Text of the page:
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I have a gem I'm working on locally which is used by a project.

If I specify the gem's location using path in the , I can make a change and the project picks up the fresh code:

gem 'example', :path => "~/path/to/gems/example"

However, when I push to Heroku, bundling fails because Heroku can't access the gem source on my local machine.

So I can push the gem source to a remote repo and point the gem source there:

gem 'example', :github => 'example/example', :branch => 'example_feature'

However I now need to push changes to this repo, then update the gem to get the fresh changes in my project:

$ cd ~/path/to/gems/example
$ git c -a -m "Update gem"
$ git push origin example_feature
$ cd ~/path/to/projects/project
$ gem update example

I can make this slightly less painful by setting a local override to my local repo:

$ bundle config local.example ~/path/to/gems/example

But I still need to add changed files to git, commit, then $ gem update example every time I change the gem source if I want fresh changes in my project.

Is there any way to have my project pick up local changes automatically (as it does when I use path), but still use the remote repo in production?

share|improve this question
I was stuck with that few days ago. bundle config local.gem /path/to/gem is the best way i'm aware of. – dredozubov Nov 12 '13 at 23:53

Bundler before v1.2

Via Gemfile,

group :development, :test do
  gem 'example', :path => "~/path/to/gems/example"

group :production do
  gem 'example', :github => 'example/example', :branch => 'example_feature'

...or, use relative path to the gem and make sure Heroku see the gem in same location,

gem 'example', :path => "../../gems/example"

...or, try playing with --deployment flag in bundler, it should bundle your gem sources with the app which you can then commit to your app's git so in theory Heroku should then use the local copy and not use git to fetch the gem sources (I'm saying in theory because Heroku has its own quirks)

Bundler v1.2 and beyond says

Bundler also allows you to work against a git repository locally instead of using the remote version. This can be achieved by setting up a local override:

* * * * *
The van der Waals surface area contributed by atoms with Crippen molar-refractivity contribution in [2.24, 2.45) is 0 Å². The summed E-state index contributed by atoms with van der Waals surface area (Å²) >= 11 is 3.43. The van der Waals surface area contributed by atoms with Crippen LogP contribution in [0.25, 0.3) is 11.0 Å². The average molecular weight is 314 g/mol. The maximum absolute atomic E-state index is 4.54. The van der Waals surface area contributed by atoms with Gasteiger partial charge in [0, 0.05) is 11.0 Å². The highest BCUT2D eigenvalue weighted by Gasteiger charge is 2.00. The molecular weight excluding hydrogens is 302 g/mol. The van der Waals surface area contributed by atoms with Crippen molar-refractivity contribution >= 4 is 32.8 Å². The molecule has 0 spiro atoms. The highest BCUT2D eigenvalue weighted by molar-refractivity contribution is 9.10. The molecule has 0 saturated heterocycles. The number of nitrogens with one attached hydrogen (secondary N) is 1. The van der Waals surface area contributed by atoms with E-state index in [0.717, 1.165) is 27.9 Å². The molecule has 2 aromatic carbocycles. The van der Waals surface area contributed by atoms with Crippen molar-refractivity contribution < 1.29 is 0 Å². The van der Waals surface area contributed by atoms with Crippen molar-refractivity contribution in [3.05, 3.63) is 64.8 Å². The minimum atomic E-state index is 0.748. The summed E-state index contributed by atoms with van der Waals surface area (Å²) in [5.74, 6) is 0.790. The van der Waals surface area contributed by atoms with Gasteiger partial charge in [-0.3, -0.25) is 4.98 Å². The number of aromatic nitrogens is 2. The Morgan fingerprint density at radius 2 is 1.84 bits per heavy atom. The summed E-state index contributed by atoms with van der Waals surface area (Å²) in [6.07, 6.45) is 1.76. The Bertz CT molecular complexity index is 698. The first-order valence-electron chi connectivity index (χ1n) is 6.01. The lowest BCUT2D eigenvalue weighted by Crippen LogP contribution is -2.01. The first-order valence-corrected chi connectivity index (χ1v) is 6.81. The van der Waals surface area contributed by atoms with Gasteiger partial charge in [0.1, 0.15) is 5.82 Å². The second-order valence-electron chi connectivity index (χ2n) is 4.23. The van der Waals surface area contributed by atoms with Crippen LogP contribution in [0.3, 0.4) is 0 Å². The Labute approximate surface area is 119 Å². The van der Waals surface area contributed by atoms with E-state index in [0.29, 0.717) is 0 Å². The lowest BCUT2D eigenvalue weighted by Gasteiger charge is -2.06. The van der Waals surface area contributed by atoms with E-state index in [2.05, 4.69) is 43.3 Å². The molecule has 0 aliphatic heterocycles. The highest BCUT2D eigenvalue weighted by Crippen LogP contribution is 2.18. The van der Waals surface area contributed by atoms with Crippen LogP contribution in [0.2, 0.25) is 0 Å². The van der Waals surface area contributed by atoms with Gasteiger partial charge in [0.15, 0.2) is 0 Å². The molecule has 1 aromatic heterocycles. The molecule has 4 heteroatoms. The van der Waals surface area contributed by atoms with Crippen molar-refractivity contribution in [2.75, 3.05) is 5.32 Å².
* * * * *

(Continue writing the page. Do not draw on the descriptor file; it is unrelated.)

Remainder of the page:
bundle config local.GEM_NAME /path/to/local/git/repository

For example, in order to use a local Rack repository, a developer could call:

bundle config local.rack ~/Work/git/rack

Now instead of checking out the remote git repository, the local override will be used. Similar to a path source, every time the local git repository change, changes will be automatically picked up by Bundler. This means a commit in the local git repo will update the revision in the Gemfile.lock to the local git repo revision. This requires the same attention as git submodules. Before pushing to the remote, you need to ensure the local override was pushed, otherwise you may point to a commit that only exists in your local machine.

Bundler does many checks to ensure a developer won't work with invalid references. Particularly, we force a developer to specify a branch in the Gemfile in order to use this feature. If the branch specified in the Gemfile and the current branch in the local git repository do not match, Bundler will abort. This ensures that a developer is always working against the correct branches, and prevents accidental locking to a different branch. Finally, Bundler also ensures that the current revision in the Gemfile.lock exists in the local git repository. By doing this, Bundler forces you to fetch the latest changes in the remotes.

share|improve this answer
Could you link to a good place to learn about some of those quirks? I think I'm seeing Heroku need a different relative path for including gems specified with :path in Gemfile. – Jordan Feldstein Jul 26 '14 at 18:02
I get the error: You cannot specify the same gem twice coming from different sources. Any other ideas on this? – Ryan Francis Oct 20 '14 at 16:26
@RyanFrancis, it's a warning no? And yes, that's silly, it's the new version of bundler – bbozo Oct 21 '14 at 11:50
You cannot specify the same gem twice coming from different sources. You specified that gem_name (>= 0) should come from source at /Users/<user>/Projects/gem_name and git:// (at master) – Joshua Rountree Apr 10 '15 at 16:35
Definitely is forbidden! Nooooo! :) – Joshua Rountree Apr 14 '15 at 14:04

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